Interstitial Cystitis (IC), often called "painful bladder syndrome," is a condition is characterized by urinary frequency, urgency, and pelvic pain.
Not always localized to the pelvis and bladder, pain may occur in the lower back, vagina and lower abdomen and is often aggravated at the onset of menstruation as well as after intercourse. IC is overwhelmingly more common in women than in men, with an epidemiologic incidence that is estimated to be as high as 510 per 100,000 women. IC is principally diagnosed by exclusion, after ruling out a bladder infection, kidney stones, etc. It may have a profound impact on an afflicted individual's quality of life and may be associated with psychological disorders including depression and/or anxiety.
Interstitial Cystitis is a poorly understood, chronic condition and its cause is unclear. The goal of treatment is generally to reduce pain and urinary frequency, and treatments may include multiple weeks of bladder instillations, stress management, anti-inflammatories, nerve stimulation, antidepressants, anticholinergic-antispasmodic agents and even surgery. Many individuals suffering from interstitial cystitis seek complementary and alternative care including acupuncture, pelvic floor therapy and diet modification and hormone balancing.
Hormonal Connection to Interstitial Cystitis
It is possible to address symptoms of Interstitial Cystitis by assessing adrenal health and diurnal cortisol levels. Cortisol, our body's own natural anti-inflammatory agent, is produced by the adrenal cortex and secreted in highest amounts in the morning with a gradual tapering of levels throughout the day.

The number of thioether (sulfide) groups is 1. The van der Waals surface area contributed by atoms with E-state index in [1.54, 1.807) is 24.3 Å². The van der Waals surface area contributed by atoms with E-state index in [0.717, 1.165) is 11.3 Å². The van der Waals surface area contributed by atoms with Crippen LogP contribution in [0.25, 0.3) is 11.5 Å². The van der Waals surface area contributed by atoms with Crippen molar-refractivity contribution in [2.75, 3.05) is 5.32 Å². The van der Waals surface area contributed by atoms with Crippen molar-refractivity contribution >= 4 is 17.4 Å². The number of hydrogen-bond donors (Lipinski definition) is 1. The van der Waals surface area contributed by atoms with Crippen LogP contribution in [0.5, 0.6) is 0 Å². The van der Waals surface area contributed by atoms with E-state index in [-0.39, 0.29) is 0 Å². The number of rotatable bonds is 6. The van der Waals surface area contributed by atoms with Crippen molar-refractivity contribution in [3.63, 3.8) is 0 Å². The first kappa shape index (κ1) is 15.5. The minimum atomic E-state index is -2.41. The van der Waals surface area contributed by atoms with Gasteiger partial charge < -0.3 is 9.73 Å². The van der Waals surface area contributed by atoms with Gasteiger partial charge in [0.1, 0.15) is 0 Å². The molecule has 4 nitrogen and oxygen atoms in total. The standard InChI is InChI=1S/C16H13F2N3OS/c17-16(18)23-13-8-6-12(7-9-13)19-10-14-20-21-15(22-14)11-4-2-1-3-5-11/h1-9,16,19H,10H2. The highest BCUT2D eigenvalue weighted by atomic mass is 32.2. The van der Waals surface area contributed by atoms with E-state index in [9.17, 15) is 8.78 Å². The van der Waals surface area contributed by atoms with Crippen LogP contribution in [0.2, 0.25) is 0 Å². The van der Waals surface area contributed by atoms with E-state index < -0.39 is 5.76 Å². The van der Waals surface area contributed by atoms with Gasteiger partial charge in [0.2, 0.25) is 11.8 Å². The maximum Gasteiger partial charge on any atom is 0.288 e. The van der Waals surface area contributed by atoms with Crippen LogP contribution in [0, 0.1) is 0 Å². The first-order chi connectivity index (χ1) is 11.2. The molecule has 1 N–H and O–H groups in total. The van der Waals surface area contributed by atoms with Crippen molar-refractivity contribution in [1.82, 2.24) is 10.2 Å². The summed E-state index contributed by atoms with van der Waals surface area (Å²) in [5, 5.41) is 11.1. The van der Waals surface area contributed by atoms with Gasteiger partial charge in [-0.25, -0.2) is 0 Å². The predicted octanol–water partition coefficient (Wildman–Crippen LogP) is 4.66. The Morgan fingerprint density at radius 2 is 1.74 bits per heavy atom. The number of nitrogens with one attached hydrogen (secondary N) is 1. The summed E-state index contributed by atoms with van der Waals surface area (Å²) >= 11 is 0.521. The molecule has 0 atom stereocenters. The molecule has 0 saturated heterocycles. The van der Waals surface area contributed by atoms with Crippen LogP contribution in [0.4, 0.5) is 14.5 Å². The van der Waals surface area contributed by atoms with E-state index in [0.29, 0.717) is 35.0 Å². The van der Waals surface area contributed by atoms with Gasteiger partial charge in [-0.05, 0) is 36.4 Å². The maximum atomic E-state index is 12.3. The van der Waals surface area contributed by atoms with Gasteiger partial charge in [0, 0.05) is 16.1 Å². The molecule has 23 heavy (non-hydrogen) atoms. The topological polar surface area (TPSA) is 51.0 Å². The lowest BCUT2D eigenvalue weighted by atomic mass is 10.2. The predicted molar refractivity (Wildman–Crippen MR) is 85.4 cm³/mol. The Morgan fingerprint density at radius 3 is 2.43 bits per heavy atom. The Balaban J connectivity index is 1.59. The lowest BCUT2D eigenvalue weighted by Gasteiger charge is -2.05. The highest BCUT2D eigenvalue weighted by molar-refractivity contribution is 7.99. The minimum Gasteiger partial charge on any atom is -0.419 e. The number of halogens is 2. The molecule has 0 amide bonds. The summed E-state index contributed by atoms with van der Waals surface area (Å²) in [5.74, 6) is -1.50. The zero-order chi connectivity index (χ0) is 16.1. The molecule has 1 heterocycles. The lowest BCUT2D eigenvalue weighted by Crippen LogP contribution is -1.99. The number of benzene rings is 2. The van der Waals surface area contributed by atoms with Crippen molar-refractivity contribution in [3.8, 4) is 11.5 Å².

Cortisol is most well-known for being the long-term stress hormone and usually manifests as problematic when production is elevated for long periods of time. However, cortisol is beneficial to the body when within the normal range. It's anti-inflammatory nature assists in keeping chronic inflammation and pain at bay.
When cortisol production is too low, as seen in individuals with all stages of adrenal fatigue, it can alter the body's ability to control inflammation. This, in turn, allows chronic inflammatory conditions such as Interstitial Cystitis to ensue.
Research has demonstrated just how important optimal cortisol levels may be in controlling the symptoms associated with IC. Findings indicate that diurnal cortisol patterns in IC patients may have significant treatment implications. IC patients with sub-optimal morning salivary cortisol levels less than 12.5 nmol/l were found to be over 12 times more likely to report urinary urgency than those patients with levels above that level! Patients with higher total daily free cortisol levels reported overall decreased symptoms.
This information indicates that diurnal cortisol testing can help you in developing a treatment plan for your IC. Boosting cortisol levels through nutritional, glandular or herbal support or with cortisol replacement therapy can help you gain long-term relief from symptoms and lead to a pain-free and symptom-free life.
Adrenal Stress Test: measures cortisol (4x) as well as DHEA-S for overall adrenal health
Diurnal Cortisol Test: only cortisol (4 tests in one day)
Cortisol Awakening Response: only cortisol (7 tests in one day) - shows how fast (or slow) your cortisol rises after waking.
Susan K Lutgendorf, et.al. Diurnal Cortisol Variations and Symptoms in Patients with Interstitial Cystitis. The Journal of Urology. Vol 167, 1338-1334 March 2002.
Joseph E Scherger, MD, MPH et al., Interstitial Cystitis 2007.